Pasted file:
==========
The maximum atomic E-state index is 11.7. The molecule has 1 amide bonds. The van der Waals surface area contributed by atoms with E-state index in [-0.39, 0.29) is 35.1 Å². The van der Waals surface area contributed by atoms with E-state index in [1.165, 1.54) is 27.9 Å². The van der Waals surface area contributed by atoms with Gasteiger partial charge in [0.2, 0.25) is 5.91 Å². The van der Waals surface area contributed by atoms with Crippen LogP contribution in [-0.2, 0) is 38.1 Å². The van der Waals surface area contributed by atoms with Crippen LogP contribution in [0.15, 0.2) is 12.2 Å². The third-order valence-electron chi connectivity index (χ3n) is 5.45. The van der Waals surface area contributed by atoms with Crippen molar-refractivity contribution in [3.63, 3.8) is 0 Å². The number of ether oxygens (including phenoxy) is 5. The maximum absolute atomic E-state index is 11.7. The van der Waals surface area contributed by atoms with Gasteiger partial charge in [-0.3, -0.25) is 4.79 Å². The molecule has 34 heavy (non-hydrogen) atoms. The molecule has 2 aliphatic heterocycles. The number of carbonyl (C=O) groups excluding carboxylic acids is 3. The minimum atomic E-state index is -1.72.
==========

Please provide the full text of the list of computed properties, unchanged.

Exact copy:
The maximum atomic E-state index is 11.7. The molecule has 1 amide bonds. The van der Waals surface area contributed by atoms with E-state index in [-0.39, 0.29) is 35.1 Å². The van der Waals surface area contributed by atoms with E-state index in [1.165, 1.54) is 27.9 Å². The van der Waals surface area contributed by atoms with Gasteiger partial charge in [0.2, 0.25) is 5.91 Å². The van der Waals surface area contributed by atoms with Crippen LogP contribution in [-0.2, 0) is 38.1 Å². The van der Waals surface area contributed by atoms with Crippen LogP contribution in [0.15, 0.2) is 12.2 Å². The third-order valence-electron chi connectivity index (χ3n) is 5.45. The van der Waals surface area contributed by atoms with Crippen molar-refractivity contribution in [3.63, 3.8) is 0 Å². The number of ether oxygens (including phenoxy) is 5. The maximum absolute atomic E-state index is 11.7. The van der Waals surface area contributed by atoms with Gasteiger partial charge in [-0.3, -0.25) is 4.79 Å². The molecule has 34 heavy (non-hydrogen) atoms. The molecule has 2 aliphatic heterocycles. The number of carbonyl (C=O) groups excluding carboxylic acids is 3. The minimum atomic E-state index is -1.72.